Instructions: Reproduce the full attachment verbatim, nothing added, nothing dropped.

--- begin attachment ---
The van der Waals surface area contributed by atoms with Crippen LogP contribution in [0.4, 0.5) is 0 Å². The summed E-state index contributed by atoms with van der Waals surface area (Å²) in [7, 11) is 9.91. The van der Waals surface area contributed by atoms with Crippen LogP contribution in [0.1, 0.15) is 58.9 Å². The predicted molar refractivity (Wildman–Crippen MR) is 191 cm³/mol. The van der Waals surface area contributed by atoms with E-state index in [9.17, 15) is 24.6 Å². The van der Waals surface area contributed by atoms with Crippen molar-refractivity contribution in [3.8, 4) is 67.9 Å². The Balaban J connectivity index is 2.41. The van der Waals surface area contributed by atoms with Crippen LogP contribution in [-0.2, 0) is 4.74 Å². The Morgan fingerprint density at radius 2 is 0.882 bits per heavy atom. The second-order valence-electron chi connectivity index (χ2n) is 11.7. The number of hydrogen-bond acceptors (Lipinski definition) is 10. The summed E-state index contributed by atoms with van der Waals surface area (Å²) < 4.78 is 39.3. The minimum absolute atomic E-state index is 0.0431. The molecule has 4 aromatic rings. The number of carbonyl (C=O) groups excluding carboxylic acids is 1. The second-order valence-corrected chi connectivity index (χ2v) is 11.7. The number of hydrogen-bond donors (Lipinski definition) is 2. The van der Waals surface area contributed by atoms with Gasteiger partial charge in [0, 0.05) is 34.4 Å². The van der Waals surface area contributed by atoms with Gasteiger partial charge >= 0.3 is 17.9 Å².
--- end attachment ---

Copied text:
The van der Waals surface area contributed by atoms with Crippen LogP contribution in [0.4, 0.5) is 0 Å². The summed E-state index contributed by atoms with van der Waals surface area (Å²) in [7, 11) is 9.91. The van der Waals surface area contributed by atoms with Crippen LogP contribution in [0.1, 0.15) is 58.9 Å². The predicted molar refractivity (Wildman–Crippen MR) is 191 cm³/mol. The van der Waals surface area contributed by atoms with E-state index in [9.17, 15) is 24.6 Å². The van der Waals surface area contributed by atoms with Crippen molar-refractivity contribution in [3.8, 4) is 67.9 Å². The Balaban J connectivity index is 2.41. The van der Waals surface area contributed by atoms with Crippen LogP contribution in [-0.2, 0) is 4.74 Å². The Morgan fingerprint density at radius 2 is 0.882 bits per heavy atom. The second-order valence-electron chi connectivity index (χ2n) is 11.7. The number of hydrogen-bond acceptors (Lipinski definition) is 10. The summed E-state index contributed by atoms with van der Waals surface area (Å²) < 4.78 is 39.3. The minimum absolute atomic E-state index is 0.0431. The molecule has 4 aromatic rings. The number of carbonyl (C=O) groups excluding carboxylic acids is 1. The second-order valence-corrected chi connectivity index (χ2v) is 11.7. The number of hydrogen-bond donors (Lipinski definition) is 2. The van der Waals surface area contributed by atoms with Gasteiger partial charge in [0, 0.05) is 34.4 Å². The van der Waals surface area contributed by atoms with Gasteiger partial charge >= 0.3 is 17.9 Å².